Flying Snakes and Green Turtles: Tanzania Up Close is a love story. Not just between Geoff and Vicky Fox, but also their love of Tanzania. This small nation in Eastern Africa may not be well-known and that is a shame. Tanzania is one of the poorest countries economically, but its biodiversity abounds and astonishes those who witness it first-hand.
The scope of this work is vast. It takes the reader on a journey that begins before World War II and doesn’t end until the present. Along the way, the reader learns about Nazi incursions into Tanzania, tea companies, postwar events, the Cold War, Tanzania’s quest for independence(politically and economically), the plights of wildlife, HIV/AIDS and so much more. While the subjects that are discussed are varied, the information is easy to absorb due to one simple fact: the author has chosen to center all of these topics around the Fox family. This grounds the reader and makes the information tangible. Seeing how all of these aspects affect individuals, instead of society as a whole, demonstrates how world events impact people on the human level.
For the most part, Geoff and Vicky are speaking to the readers via interviews or their letters that have been kept over the years. It’s as if the reader is transported magically to their fireside and is listening to their story instead of reading the words on the page. Vicky’s determination, bravery, and intelligence shines through. Geoff’s sense of humor and storytelling capabilities will charm most readers. He’s quite cheeky and it’s hard not to laugh out loud. The author, Evelyn Voigt, isn’t silent and pops in to relay important information about the history behind the stories.
Geoff’s and Vicky’s tales are filled with humor, but serious subjects aren’t avoided. It would be impossible to relate Tanzania’s history without focusing on all the trials and tribulations of the people and wildlife. Poaching is a huge problem. The money, corruption, and devastation will turn some stomachs.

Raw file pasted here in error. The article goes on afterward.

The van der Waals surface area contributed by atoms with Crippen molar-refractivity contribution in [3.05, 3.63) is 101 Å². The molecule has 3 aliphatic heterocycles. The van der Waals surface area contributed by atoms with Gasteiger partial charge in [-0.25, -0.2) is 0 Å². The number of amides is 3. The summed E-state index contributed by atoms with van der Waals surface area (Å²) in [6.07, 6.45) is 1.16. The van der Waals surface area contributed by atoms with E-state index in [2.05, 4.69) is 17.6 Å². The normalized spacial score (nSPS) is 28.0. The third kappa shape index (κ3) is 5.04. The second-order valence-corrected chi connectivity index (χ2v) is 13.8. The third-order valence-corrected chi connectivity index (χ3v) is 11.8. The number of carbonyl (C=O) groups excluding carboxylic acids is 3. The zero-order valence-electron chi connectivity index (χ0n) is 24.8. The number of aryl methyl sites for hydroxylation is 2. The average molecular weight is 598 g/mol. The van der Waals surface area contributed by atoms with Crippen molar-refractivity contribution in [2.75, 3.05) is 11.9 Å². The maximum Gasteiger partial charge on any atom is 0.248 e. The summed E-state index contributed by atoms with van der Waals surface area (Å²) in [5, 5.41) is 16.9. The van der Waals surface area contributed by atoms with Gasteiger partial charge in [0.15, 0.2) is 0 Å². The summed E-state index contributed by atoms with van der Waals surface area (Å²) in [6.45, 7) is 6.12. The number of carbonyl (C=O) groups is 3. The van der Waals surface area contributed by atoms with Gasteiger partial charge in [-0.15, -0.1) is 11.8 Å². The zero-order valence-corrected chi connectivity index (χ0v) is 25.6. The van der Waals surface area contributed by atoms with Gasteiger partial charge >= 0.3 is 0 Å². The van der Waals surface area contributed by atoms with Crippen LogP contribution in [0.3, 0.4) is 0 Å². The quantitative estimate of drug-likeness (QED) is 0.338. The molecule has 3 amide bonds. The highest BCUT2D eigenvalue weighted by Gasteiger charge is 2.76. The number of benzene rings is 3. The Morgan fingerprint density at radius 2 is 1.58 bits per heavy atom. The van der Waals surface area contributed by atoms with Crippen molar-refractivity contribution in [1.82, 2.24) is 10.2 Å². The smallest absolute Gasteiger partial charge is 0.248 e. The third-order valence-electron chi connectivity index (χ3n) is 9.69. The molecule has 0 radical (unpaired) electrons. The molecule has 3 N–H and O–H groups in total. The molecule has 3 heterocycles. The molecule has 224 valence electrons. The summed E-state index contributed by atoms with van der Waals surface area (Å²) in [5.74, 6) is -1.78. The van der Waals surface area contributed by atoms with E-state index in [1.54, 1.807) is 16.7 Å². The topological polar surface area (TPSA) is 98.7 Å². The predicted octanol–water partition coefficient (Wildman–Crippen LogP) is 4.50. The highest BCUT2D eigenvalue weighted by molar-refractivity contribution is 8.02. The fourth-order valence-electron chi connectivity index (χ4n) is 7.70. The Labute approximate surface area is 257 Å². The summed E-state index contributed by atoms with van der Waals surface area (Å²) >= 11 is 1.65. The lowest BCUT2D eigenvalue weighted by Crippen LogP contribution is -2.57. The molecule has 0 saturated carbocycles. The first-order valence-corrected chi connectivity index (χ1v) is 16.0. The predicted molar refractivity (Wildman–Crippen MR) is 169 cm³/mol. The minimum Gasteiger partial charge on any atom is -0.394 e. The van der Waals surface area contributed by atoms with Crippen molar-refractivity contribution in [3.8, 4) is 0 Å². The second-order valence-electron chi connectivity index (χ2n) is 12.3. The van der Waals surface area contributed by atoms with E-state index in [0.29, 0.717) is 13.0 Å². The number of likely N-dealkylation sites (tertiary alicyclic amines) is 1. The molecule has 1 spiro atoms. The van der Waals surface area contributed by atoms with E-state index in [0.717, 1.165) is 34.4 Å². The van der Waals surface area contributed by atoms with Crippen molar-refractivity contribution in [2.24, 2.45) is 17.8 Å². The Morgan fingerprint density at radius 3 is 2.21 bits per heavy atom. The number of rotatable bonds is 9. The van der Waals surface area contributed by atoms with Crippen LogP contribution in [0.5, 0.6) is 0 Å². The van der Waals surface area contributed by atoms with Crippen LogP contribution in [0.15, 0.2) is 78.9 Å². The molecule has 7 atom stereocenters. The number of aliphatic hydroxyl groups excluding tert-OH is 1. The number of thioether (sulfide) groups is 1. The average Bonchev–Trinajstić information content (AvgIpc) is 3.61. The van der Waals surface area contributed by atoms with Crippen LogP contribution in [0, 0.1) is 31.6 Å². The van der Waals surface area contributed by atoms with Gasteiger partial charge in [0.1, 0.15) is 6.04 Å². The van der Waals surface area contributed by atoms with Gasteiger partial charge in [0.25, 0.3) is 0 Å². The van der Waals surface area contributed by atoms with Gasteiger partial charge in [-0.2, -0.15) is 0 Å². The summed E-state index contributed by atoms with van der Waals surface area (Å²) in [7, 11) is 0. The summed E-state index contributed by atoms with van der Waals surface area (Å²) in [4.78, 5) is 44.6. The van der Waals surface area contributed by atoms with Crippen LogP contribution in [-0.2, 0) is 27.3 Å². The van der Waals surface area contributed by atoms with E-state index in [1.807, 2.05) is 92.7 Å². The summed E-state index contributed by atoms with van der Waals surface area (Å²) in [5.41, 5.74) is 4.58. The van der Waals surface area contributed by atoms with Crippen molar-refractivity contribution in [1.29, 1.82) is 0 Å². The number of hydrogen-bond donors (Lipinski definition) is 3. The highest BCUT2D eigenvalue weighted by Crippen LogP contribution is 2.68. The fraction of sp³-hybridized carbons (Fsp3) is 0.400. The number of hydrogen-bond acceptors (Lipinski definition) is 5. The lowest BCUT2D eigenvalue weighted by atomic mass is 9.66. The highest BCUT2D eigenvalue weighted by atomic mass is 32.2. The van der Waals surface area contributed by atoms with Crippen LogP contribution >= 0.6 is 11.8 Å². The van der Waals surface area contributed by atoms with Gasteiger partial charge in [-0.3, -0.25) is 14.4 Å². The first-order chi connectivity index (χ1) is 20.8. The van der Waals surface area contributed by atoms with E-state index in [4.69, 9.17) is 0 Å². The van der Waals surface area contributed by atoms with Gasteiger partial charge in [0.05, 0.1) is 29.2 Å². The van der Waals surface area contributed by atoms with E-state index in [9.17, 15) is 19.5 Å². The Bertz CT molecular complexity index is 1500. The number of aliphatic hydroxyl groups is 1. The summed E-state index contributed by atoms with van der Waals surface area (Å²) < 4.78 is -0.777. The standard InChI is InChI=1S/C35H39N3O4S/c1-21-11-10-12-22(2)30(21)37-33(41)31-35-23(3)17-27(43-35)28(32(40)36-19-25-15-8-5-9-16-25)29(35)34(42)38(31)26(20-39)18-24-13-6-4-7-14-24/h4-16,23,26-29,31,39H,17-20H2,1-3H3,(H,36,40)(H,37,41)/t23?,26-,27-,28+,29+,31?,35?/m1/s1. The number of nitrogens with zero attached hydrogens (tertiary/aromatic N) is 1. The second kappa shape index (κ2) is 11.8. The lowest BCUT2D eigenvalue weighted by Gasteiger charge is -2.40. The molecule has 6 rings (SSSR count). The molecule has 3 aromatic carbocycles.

Another heartbreaking aspect of this small nation is the damage HIV/AIDS has caused. The author plants seeds in the reader’s mind that something terrible is on the horizon. But the suspense builds up slowly. First there are some unexplainable deaths. Slowly, realization starts to dawn. Then it’s a full-blown epidemic that is devastating not just families, but the nation. The inclusion of victims and one brave woman adds a wonderful and eye-opening level to this work. Again, this book’s biggest strength is making history real. Not just dates, names, and places. Readers relate more to individuals.
Having a personal history that spans decades is not an easy task. There is the risk of too much or too little information. Finding the right balance is like walking a tight-rope. For the most part, the author and editor have struck gold. Occasionally, a few tidbits that show off Geoff’s charm and not the actual history seep in. But the stories are delightful and it’s easy to forgive the small diversions and enjoy the ride.
The Fox history will hopefully motivate many readers and show that individuals do impact history and they can work with others to benefit society as a whole. Their dedication and love of a nation that many haven’t heard of is inspiring. While the book isn’t a complete history of the people, culture, and wildlife, it’s a wonderful glimpse and an excellent start.